How big an issue is literacy for mathematics teachers? After all, if students are literate in the precise and symbolic language that is mathematics, surely that is enough. But that is a narrow view. It takes a good command of English to understand the difference between "differentiate" as used in everyday life and the same word as used in A-level maths. And when our students stretch for a word that is just outside their vocabulary, what happens? We may well have a howler.
When it comes to these, I seem to have an angel on one shoulder and a devil on the other. The angel looks solemn and says, "Isn't there something rather tyrannical about your desire to smile at your students' errors? We all make mistakes, and we don't like to have our own ridiculed.
"If you are trying to promote a culture in your classroom where questions, any questions, are welcome, then to lampoon howlers publicly at the time or privately later is, to say the least, contradictory. If you enjoy it when your students are idiots, then might they not become idiots just to please you?"
I nod sheepishly, and feel guilty. But then the devil on the other shoulder has a word: "My comrade's speech contains some truth but isn't it a little severe? Teaching, as you know, can sometimes feel like the perpetual triumph of hope over experience. It can be disheartening to find that lessons that are beautiful in your own eyes have not created understanding of comparable beauty within your students.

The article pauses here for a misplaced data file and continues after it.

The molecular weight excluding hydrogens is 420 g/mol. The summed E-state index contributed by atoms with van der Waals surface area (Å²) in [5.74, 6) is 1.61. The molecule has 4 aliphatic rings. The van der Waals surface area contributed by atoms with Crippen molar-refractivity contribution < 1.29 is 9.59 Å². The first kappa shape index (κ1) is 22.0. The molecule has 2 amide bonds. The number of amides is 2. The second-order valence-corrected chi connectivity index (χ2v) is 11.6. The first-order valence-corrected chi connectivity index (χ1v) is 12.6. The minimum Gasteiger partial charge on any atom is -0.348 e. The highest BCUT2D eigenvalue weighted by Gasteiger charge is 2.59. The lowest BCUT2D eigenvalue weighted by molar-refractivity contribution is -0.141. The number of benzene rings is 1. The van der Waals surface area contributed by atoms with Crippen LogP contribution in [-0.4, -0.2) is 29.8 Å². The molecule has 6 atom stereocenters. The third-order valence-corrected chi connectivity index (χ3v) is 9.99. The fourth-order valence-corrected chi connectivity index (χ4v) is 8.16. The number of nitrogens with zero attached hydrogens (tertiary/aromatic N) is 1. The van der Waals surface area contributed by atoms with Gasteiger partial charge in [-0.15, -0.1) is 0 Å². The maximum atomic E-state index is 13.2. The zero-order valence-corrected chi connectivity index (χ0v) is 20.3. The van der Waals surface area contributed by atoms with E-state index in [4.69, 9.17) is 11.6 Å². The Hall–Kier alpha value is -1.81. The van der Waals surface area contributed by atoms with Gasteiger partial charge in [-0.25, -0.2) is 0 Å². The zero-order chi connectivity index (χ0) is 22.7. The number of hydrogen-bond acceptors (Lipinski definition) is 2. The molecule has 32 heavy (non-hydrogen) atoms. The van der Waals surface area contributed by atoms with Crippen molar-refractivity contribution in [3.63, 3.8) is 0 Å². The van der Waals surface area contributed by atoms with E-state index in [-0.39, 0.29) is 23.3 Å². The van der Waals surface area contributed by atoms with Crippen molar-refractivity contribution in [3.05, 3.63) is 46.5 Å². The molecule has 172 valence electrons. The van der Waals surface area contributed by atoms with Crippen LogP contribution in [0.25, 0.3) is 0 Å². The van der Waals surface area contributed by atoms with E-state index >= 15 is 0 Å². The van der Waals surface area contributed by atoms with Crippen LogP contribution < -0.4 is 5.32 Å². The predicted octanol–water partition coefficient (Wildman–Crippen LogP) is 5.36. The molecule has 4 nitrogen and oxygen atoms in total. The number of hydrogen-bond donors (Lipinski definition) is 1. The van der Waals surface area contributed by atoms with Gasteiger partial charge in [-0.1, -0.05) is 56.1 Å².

"Sometimes the gap between what you hope your students have learned and what their answers show they have learned is so great that you must either laugh or cry. If their answers do contain a grain of humour then accept that gratefully as a way of lessening the pain."
The best howlers are those that create appealing alternative vistas in your mind; fresh perspectives it would be hard to arrive at any other way. My three favourite howlers all do this.
I remember marking some numerical methods coursework and reading: "This method defiantly misses the root." I smiled to picture Messrs Newton and Raphson shaking their fists at this elusive solution while shouting, "We'll get you next time".
And I guess we have all seen the next one - "The distribution peeks at 7" - which summons up the vision of a party where Miss Seven, attractive and flirtatious, is being coyly admired by Mr Normal, a shy man with an overly symmetrical head.
My final favourite, from a statistics lesson, came after I asked: "A 'parameter of a distribution'. If I used that phrase, what might I be thinking of?" I was hoping to hear, "the mean" or "How about the variance?", but instead I was asked, "Would you be thinking of the distance round the outside?".
Jonny Griffiths teaches maths at a sixth-form college.
Try SRWhitehouse's worksheets to revise numerical methods.
Make sure pupils really understand what differentiation is with phildb's worksheet introducing the essentials.